5 Tips for Rideshare Users

Image of a 1915 Ford Model T Depot Hack--the original station wagon--on display at LeMay car museum in Tacoma, Washington.
A 1915 Ford Model T Depot Hack–the original station wagon–on display at LeMay Car Museum in Tacoma, Washington.

As an adult living with vision loss, I don’t drive anymore. When my husband isn’t carting us around, I rely on public transit and rideshares to get where I need to go. I’m well aware of common safety concerns for women traveling solo, but that doesn’t mean I can’t be independent. After a few years of using rideshare services successfully, here are my tips:

  1. Charge your phone.
  2. Choose your pick-up location carefully. On Lyft, I drag the pin to the place I’m comfortable waiting—protected from the elements, able to hear alerts. I prefer less crowded areas for higher visibility.
  3. If the driver can’t find me, I call and disclose more info like: I’m the lady with the white cane, holler or honk a few times when you pull up.
  4. When the car arrives, approach, but do not enter. Ask, “Is this the Lyft? Who are you here for?” If the driver says the wrong name, step away.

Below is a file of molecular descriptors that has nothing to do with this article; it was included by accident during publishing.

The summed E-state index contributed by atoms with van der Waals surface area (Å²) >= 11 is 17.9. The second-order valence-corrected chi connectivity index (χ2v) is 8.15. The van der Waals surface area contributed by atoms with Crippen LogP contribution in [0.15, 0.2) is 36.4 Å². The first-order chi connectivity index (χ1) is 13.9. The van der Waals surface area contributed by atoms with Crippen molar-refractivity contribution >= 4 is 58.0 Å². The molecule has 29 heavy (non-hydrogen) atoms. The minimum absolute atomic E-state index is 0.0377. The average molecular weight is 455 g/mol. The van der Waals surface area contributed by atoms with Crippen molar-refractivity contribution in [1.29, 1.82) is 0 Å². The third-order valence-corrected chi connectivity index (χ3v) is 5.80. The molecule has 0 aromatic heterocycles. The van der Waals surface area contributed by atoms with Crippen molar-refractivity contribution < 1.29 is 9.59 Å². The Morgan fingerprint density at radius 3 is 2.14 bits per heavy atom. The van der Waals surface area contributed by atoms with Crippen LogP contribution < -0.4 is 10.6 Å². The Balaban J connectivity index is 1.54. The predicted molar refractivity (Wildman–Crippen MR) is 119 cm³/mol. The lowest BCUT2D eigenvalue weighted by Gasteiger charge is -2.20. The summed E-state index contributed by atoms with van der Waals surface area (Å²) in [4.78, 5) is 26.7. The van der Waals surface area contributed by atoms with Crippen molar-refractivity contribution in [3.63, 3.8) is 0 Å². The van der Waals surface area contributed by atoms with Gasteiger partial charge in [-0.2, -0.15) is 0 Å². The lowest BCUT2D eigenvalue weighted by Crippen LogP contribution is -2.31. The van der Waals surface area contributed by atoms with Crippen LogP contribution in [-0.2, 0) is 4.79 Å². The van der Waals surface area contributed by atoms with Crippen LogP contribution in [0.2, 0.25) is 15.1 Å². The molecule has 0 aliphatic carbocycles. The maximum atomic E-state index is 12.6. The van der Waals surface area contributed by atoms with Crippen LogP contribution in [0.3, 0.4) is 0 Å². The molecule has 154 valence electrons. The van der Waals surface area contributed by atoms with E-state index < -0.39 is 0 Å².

5. If you have a negative experience, try to document it with photos or video or audio to share with your feedback to the company. If you have a positive experience, tip accordingly and give a good rating on your app.

What do you think of rideshare services? What have your trips been like? How would you travel if you couldn’t drive? Tell me about it.


4 Comments Add yours

  1. Casee says:

    Companies like Lyft and Uber have allowed me to not only get a job far away from public transit, but to change jobs for better pay and opportunities. Without them I’d be stuck only going out for jobs near transit lines. I’ve had a ride or two where I thought the driver was a bit odd but I’ve not felt in danger. I’ve been more aware of making sure to ask the driver ‘What is my name?’ to make sure they are a legitimate rideshare driver and not some crimminal luring people to danger. I don’t want to go back to a life without rideshare.

    1. That’s great, Casee! Rideshares bridge gaps.

  2. Anonymous says:

    Great information Susan!

Leave a Reply

Fill in your details below or click an icon to log in:

WordPress.com Logo

You are commenting using your WordPress.com account. Log Out /  Change )

Facebook photo

You are commenting using your Facebook account. Log Out /  Change )

Connecting to %s